Wednesday, December 30, 2015

Today’s Generation Gap: The Technology Addiction

An entire generation is in denial.  My generation, the technological immigrants who sailed into the technological age and had to adjust to the new culture in order to survive, is in denial.  We bemoan the constant use of technology.  Teachers of my generation struggle to get students to put the technology away.  Parents shake their heads and retell poetic stories of having to go to libraries and look through card catalogs.  We tell younger people to turn off the phone, the computer and the tablet.  We send a message of generation gap when we say, “Stop texting and reading email – enough!”  We are, however, hiding our own technological addictions.  We aren’t admitting it.  We are addicted, too.

I attend an unusual number of professional conferences each year.  I am a frequent presenter I believe, in part, because I am engaging enough to actually get the people to put their technology down and listen.  I like to walk into other presenters’ sessions and speeches to gauge audience reaction to different presentation styles.  I am people watching.  What do I notice most?  People in lectures on their smartphones.  Their thumb movements indicate when they are scrolling through social media.  I can see the texting, waiting for reply and texting again.  Rooms full of adults of my generation are doing exactly what we ask students to stop doing. 

I pay attention to social media trends because I share this blog and other educational items online.  I have to know where the people are posting and watching.  The most well known trend is the shift in Facebook users.  Facebook was created for college age students, then embraced by teens, discovered by my generation and quickly abandoned by the young.  My young adult children and their friends tell me that my generation ruined Facebook for them.  It simply isn’t cool to be on social media with all of the middle aged people.  They have migrated to Instagram, Snapchat and other platforms.  It was the massive number of people in my generation using Facebook that chased them elsewhere; yet, we click our tongues and shake our heads at our children on social media.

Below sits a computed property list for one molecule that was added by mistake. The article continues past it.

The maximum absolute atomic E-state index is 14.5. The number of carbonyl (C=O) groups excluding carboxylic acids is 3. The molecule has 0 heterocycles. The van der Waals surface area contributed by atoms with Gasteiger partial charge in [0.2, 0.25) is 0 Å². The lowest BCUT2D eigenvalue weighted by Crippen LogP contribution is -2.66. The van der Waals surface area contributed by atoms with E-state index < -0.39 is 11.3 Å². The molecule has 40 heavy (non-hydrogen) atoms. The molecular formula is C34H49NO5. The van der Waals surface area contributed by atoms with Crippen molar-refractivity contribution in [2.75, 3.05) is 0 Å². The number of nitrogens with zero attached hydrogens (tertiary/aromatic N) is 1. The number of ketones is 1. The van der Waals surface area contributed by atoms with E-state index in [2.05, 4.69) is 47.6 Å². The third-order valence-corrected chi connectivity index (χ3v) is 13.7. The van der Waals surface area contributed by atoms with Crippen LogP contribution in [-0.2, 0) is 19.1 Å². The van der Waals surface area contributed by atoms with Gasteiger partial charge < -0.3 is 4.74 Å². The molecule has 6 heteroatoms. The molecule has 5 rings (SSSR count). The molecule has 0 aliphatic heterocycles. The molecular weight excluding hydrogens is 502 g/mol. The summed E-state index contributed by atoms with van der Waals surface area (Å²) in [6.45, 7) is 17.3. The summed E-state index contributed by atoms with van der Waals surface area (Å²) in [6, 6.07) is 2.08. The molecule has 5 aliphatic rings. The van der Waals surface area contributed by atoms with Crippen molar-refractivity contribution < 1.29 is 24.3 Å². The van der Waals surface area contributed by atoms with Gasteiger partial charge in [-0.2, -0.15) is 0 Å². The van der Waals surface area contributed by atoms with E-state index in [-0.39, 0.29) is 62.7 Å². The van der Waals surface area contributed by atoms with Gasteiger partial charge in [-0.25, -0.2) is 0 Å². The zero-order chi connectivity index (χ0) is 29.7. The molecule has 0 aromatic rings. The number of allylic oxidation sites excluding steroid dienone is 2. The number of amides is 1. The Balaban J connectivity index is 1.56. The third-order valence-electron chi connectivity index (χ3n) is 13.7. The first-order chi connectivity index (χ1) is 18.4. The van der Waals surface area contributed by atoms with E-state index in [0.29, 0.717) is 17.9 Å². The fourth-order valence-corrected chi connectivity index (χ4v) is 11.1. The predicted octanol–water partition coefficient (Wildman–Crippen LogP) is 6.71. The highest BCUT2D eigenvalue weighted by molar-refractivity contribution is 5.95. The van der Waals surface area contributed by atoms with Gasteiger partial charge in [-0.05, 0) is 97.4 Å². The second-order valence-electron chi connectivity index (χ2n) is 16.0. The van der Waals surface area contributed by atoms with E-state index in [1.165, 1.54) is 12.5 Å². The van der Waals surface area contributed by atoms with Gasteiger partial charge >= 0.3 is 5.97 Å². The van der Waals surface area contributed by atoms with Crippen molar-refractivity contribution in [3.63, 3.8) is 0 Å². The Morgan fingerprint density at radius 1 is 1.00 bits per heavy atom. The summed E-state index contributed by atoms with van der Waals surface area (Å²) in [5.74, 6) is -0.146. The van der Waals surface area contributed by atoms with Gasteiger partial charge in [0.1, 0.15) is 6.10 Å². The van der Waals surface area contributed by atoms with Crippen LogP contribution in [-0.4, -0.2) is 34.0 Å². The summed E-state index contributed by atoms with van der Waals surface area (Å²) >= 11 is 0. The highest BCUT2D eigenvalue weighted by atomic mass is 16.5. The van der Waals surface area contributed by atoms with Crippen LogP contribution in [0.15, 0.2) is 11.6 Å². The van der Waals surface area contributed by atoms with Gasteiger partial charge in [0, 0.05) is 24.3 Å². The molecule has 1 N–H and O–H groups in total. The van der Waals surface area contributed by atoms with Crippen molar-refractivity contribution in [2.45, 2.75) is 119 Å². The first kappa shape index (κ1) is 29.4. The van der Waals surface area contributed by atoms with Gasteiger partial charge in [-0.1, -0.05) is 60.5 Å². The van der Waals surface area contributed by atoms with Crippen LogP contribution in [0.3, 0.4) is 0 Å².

We, the immigrants of technology who have assimilated to succeed in this new landscape, need to admit it.  We need to approach our societal technological addiction differently than we are right now at home and in classrooms.  When I teach, I give my students a few moments to wrap up technology use before I begin.  That is true of the 6th graders I teach as well as the 50-somethings for whom I provide professional development sessions.  I give them a warning, “Two more minutes and the technology will need to be put away.”  I tell my students – young and not so young – that I will put my technology away and If my phone is in my pocket, I need theirs to be too.  They respect that.  When I ask my students to tell someone my technology rule, they say, “If she puts it away, so do we.”  I am living what I request of them.  They see me put the phone away.  They respect that and I know they do because they actually put the smartphones in their pockets when I put mine in my pocket. 

Likewise, if my phone vibrates and I must check it, I allow everyone a moment to check their phones.  I will not be that “do as I say, not as I do” adult in anyone’s life.  Consider your use of technology and if you are asking of young people to do more than you are willing to do yourself.  Are you distracted by the television when you should be meeting a responsibility?  Admit it.  Work with your child to walk away from distractions together.  Are you supposed to be paying attention in an event but are looking at your smartphone?  Think twice before you admonish your child or student from doing the same.

Close this gap in the generations by admitting it.  You are as attracted to and distracted by technology as younger people.  If you don’t think that you are pulled away from life by your email, texts, tablet, TV show or smartphone, at least admit this – technology isn’t going away.  Its pull is only increasing so you need to find a way to say with your actions, “I know the card catalog isn’t coming back and that isn’t a negative observation about you.  You are of your time and you need to be.  Let’s work together to do all things in moderation.”

For the first article in this generation gap series, go to "Today's Generation Gap:  The Great Food & Nutrition Debate."

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Go to my full website for information about webinars, presentations and individual coaching for parents and educators -Helping Kids Achieve.

Copyright 2015 © Cindy Terebush
All Rights Reserved

Please do not sell, post, curate, publish, or distribute all or any part of this article without author's permission.   You are invited, however, to share a link to this post on your webpage, Facebook, Pinterest, Twitter, and other social networking sites.

Tuesday, December 8, 2015

Today’s Generation Gap: The Great Food & Nutrition Debate